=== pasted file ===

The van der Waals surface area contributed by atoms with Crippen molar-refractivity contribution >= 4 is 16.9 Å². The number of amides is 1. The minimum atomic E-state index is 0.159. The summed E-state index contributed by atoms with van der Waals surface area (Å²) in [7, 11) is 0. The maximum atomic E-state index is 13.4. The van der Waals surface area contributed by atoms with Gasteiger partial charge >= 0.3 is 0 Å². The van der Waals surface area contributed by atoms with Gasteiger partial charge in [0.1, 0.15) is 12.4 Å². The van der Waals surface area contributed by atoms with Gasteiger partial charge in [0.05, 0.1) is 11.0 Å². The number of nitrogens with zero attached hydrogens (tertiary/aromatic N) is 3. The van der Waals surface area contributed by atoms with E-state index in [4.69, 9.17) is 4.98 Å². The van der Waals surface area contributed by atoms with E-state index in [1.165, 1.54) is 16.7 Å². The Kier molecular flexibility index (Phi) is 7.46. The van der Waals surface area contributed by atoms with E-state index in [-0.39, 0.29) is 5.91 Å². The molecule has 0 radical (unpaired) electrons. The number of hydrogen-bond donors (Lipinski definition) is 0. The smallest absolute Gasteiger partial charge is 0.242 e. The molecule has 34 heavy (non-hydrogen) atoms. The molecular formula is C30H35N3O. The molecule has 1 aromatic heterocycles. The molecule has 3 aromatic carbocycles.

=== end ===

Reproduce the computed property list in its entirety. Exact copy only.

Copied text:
The van der Waals surface area contributed by atoms with Crippen molar-refractivity contribution >= 4 is 16.9 Å². The number of amides is 1. The minimum atomic E-state index is 0.159. The summed E-state index contributed by atoms with van der Waals surface area (Å²) in [7, 11) is 0. The maximum atomic E-state index is 13.4. The van der Waals surface area contributed by atoms with Gasteiger partial charge >= 0.3 is 0 Å². The van der Waals surface area contributed by atoms with Gasteiger partial charge in [0.1, 0.15) is 12.4 Å². The van der Waals surface area contributed by atoms with Gasteiger partial charge in [0.05, 0.1) is 11.0 Å². The number of nitrogens with zero attached hydrogens (tertiary/aromatic N) is 3. The van der Waals surface area contributed by atoms with E-state index in [4.69, 9.17) is 4.98 Å². The van der Waals surface area contributed by atoms with E-state index in [1.165, 1.54) is 16.7 Å². The Kier molecular flexibility index (Phi) is 7.46. The van der Waals surface area contributed by atoms with E-state index in [-0.39, 0.29) is 5.91 Å². The molecule has 0 radical (unpaired) electrons. The number of hydrogen-bond donors (Lipinski definition) is 0. The smallest absolute Gasteiger partial charge is 0.242 e. The molecule has 34 heavy (non-hydrogen) atoms. The molecular formula is C30H35N3O. The molecule has 1 aromatic heterocycles. The molecule has 3 aromatic carbocycles.